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Benini

Website: Benini.com

A lifelong career in the arts as a painter began in Italy where Benini was born in 1941 in Imola, in the Emilia Romagna region. After leaving home in 1956, he earned a living as an itinerant artist, then at 17, he embarked on an Italian cruise ship that for two years took him to European ports and the Caribbean Islands. Then he returned to Italy for three years in the Italian army.

After his discharge, he resumed painting in Europe and again went to sea. A year later,  he flew to Freeport, Grand Bahama Island, where his production and exhibition schedule accelerated. Now, 163 one-man shows later, Benini lives and paints in the Texas Hill Country.

His current work consists of  abstract paintings of intense color.

Earlier series include the Geometric paintings of the 90’s, the paintings of roses of the 70’s and 80’s and even earlier landscapes from his early years in Italy. Throughout his career,  he created three-dimensional pieces - large-scale sculptures and his Divertimenti series.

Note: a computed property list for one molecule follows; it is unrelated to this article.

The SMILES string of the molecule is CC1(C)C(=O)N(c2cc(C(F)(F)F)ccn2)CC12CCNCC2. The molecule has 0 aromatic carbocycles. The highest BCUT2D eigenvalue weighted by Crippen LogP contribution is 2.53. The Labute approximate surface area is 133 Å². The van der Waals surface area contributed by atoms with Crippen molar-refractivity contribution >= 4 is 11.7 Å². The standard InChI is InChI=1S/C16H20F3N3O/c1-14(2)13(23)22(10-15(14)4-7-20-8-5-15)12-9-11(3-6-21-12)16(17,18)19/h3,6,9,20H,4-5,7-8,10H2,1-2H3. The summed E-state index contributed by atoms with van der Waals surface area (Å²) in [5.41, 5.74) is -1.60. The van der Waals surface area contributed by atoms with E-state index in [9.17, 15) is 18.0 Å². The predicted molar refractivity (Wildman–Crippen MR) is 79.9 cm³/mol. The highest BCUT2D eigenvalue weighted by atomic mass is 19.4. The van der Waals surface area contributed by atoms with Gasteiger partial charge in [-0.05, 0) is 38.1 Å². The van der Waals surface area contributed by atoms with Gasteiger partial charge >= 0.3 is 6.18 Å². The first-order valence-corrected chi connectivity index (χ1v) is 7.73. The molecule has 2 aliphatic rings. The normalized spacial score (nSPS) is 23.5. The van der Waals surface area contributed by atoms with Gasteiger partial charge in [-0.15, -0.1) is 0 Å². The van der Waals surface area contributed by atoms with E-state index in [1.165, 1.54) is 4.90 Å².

Benini's exhibition career started with a one-man show in Milan, Italy in 1962.  During his late teens and early 20's, he had painted landscapes and still lifes in a traditional style.  By the early 70's, his painting evolved into large-scale monochromatic renderings of the human figure. 

 
The Back, Benini 1972, 30" x 36" Private Collection, Hawaii

The Back, Benini 1972, 30" x 36"
Private Collection, Hawaii

Rest, Benini 1972, 36" x 28"

Rest, Benini 1972, 36" x 28"

Blue Angle, Benini 1973, 29" x 47"

Blue Angle, Benini 1973, 29" x 47"

 

And he started painting the symbol of the rose, first with large monochromatic roses in the hard edge technique where he was separating  the hues of the color. His "Of Woman and Roses" exhibition at New York State University in Buffalo in 1973 featured Superroses in hansa yellow, a color he painted exclusively for two years. 

The large Superroses were exhibited extensively in Europe. At one exhibition in the 70's in Torino, 20 huge Superroses were cut out of their frames in the gallery and stolen.  Here are two paintings from that time in the MUSEOBENINI collection today.

 
Red Superrose, Benini 1975, 64" x 64"

Red Superrose, Benini 1975, 64" x 64"

Superrose in Gray, Benini 1974, 64" x 64"

Superrose in Gray, Benini 1974, 64" x 64"